Price differences, and ability to rent out are just two differences of the many between co-ops and condos in Manhattan.

The Author-  Brian Silvestry , a licensed real estate broker, has been selling residential and commercial real estate since 1999. He has sold in every Manhattan market from Battery Park City to Washington Heights.

What are the main differences between a NYC co-op and condo part 1?

This is the first in a 3 part series of the differences between Manhattan co-ops and condos. 

There are many differences between a Manhattan co-op and condominium and in this first installment we will explore 2 of them.

1- Co-ops can turn down the application of a prospective purchaser without any reason given and that’s it, the buyer can not complete the purchase.  Any fees or costs incurred are not reimbursed and that’s it. A condo grants a waiver of the right of first refusal when they take an application from a prospective purchaser. The only time that they may exercise the right of first refusal is when an apartment is being sold far below market. Instead of letting the sale go forward, they can purchase the apartment.

2- Co-ops more closely scrutinize the financial wherewithal of prospective buyers than condos. So you need to have a down payment of 20-25% plus a debt to income ratio of no more than 28% plus stable job history, and excellent credit. A condo may run credit but they are satisfied with you obtaining a loan commitment or purchasing cash. They are not going to turn you down because you do not make enough money.

The Author-  Brian Silvestry , a licensed real estate broker, has been selling residential and commercial real estate since 1999. He has sold in every Manhattan market from Battery Park City to Washington Heights.

24 Luxury contracts signed last week in Manhattan

Last week, 24 contracts for $4 million and up were signed. This was an increase from 15 contracts signed for the same week, last year. The most expensive contract was a co-op at the Pierre at 795 Fifth avenue which had an asking price of $22.5 million.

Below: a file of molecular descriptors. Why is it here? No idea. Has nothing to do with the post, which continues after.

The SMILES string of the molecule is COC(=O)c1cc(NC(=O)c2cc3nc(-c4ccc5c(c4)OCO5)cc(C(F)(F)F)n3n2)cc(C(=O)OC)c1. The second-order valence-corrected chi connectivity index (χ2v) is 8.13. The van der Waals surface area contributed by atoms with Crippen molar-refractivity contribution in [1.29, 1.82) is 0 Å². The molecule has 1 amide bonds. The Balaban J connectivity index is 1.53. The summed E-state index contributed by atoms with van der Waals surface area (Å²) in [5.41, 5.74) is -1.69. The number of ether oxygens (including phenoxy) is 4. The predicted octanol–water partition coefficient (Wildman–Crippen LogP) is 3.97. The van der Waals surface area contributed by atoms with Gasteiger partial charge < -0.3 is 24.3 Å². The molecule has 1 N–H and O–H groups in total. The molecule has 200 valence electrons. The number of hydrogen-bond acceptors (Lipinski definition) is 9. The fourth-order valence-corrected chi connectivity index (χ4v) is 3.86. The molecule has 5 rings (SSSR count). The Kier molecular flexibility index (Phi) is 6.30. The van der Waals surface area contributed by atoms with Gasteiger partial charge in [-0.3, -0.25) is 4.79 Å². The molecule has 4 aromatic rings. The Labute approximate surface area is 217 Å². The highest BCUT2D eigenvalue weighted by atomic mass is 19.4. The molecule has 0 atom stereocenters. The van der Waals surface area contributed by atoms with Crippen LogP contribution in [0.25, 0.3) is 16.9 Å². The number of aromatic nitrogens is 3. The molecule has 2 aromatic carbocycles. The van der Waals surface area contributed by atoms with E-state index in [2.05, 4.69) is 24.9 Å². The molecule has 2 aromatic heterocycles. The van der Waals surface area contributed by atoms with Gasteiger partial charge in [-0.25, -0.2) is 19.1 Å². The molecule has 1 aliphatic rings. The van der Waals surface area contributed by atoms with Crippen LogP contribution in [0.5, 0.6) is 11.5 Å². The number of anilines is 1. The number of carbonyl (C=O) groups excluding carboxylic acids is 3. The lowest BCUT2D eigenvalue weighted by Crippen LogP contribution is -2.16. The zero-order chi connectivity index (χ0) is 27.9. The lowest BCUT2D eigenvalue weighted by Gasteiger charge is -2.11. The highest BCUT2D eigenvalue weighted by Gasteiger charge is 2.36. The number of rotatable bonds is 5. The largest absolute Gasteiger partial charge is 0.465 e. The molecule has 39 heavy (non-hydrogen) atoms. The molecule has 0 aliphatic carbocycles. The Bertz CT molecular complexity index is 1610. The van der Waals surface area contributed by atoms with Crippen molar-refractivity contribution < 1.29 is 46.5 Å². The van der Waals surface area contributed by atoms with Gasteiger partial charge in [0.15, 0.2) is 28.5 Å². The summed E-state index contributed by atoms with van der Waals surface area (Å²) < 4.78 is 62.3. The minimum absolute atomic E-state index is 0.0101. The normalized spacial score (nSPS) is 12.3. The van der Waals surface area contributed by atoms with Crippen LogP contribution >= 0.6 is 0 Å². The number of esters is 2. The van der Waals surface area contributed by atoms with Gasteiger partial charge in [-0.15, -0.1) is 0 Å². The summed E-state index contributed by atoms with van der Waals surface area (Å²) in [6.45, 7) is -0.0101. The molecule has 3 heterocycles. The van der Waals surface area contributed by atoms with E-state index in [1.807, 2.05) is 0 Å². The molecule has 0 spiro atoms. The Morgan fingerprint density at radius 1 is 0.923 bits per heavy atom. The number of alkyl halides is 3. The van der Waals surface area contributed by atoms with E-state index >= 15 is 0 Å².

The Author-  Brian Silvestry , a licensed real estate broker, has been selling residential and commercial real estate since 1999. He has sold in every neighborhood from Battery Park City to Washington Heights.

Where foreign investors are buying in Manhattan

According to CNBC, foreign investors are choosing New York City as the number two place to make their real estate investments behind only London. Certain neighborhoods seem to be attracted the most interest. The Upper West side was mentioned as attracting Chinese buyers in the $1 to $2 million range according to one real estate broker. Harlem was not mentioned but Brownstone Brooklyn was mentioned.

The Author-  Brian Silvestry , a licensed real estate broker, has been selling residential and commercial real estate since 1999. He has sold in every neighborhood from Battery Park City to Washington Heights.

 

What type of Manhattan apartment is the best investment in the current market?

This is the 2nd in a series of articles for buyers who are considering buying a Manhattan apartment as an investment. 

According to the latest data, Manhattan apartments with the least price vulnerability continue to be affordable luxury. Depending on what market segment and neighborhood you look in, the price range is different. On the Upper west side, where I live, that would amount to $3 million and below. In the townhouse market on the Upper West side, it’s roughly $6 million and below where sales still occur. Above $10 million is a different story. In Harlem, affordable luxury is probably closer to $1.5 million and down for apartments and about $2.3 million and below for townhouses.

Mansion Global takes a look at the Manhattan market as a whole and asserts that the affordable luxury market makes up a large portion of Manhattan apartments. Year by year, property at $5mm and below accounts for more than 90% of the sales. The eight figure deals are the outliers but tend to get the headlines. One interesting point that they bring up is that larger apartments change hands less frequently so are more difficult to price, remain on the market longer, and eventually discount their prices more.

More from Mansion Global

The Author-  Brian Silvestry , a licensed real estate broker, has been selling residential and commercial real estate since 1999. He has sold in every neighborhood from Battery Park City to Washington Heights.